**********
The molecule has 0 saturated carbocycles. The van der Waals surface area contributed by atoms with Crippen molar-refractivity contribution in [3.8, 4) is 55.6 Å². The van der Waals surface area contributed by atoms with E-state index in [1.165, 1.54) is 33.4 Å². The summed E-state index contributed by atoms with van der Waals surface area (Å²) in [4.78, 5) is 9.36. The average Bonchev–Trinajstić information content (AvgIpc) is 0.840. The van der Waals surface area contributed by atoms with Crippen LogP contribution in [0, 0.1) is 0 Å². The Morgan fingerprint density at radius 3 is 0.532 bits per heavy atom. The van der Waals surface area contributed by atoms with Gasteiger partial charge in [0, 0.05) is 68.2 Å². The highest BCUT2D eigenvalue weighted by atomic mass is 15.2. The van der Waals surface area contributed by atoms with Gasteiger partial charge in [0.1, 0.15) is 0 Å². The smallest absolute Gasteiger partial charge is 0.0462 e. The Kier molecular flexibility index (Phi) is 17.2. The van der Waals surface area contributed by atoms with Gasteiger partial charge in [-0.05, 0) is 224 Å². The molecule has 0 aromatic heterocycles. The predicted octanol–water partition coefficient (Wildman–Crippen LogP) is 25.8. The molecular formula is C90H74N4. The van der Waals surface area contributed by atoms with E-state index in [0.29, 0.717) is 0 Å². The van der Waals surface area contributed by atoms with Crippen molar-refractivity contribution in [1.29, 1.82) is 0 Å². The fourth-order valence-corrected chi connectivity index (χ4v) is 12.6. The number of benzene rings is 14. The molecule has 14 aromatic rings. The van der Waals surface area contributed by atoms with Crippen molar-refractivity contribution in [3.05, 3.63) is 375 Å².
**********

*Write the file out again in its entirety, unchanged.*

The molecule has 0 saturated carbocycles. The van der Waals surface area contributed by atoms with Crippen molar-refractivity contribution in [3.8, 4) is 55.6 Å². The van der Waals surface area contributed by atoms with E-state index in [1.165, 1.54) is 33.4 Å². The summed E-state index contributed by atoms with van der Waals surface area (Å²) in [4.78, 5) is 9.36. The average Bonchev–Trinajstić information content (AvgIpc) is 0.840. The van der Waals surface area contributed by atoms with Crippen LogP contribution in [0, 0.1) is 0 Å². The Morgan fingerprint density at radius 3 is 0.532 bits per heavy atom. The van der Waals surface area contributed by atoms with Gasteiger partial charge in [0, 0.05) is 68.2 Å². The highest BCUT2D eigenvalue weighted by atomic mass is 15.2. The van der Waals surface area contributed by atoms with Gasteiger partial charge in [0.1, 0.15) is 0 Å². The smallest absolute Gasteiger partial charge is 0.0462 e. The Kier molecular flexibility index (Phi) is 17.2. The van der Waals surface area contributed by atoms with Gasteiger partial charge in [-0.05, 0) is 224 Å². The molecule has 0 aromatic heterocycles. The predicted octanol–water partition coefficient (Wildman–Crippen LogP) is 25.8. The molecular formula is C90H74N4. The van der Waals surface area contributed by atoms with E-state index in [0.29, 0.717) is 0 Å². The van der Waals surface area contributed by atoms with Crippen molar-refractivity contribution in [1.29, 1.82) is 0 Å². The fourth-order valence-corrected chi connectivity index (χ4v) is 12.6. The number of benzene rings is 14. The molecule has 14 aromatic rings. The van der Waals surface area contributed by atoms with Crippen molar-refractivity contribution in [3.05, 3.63) is 375 Å².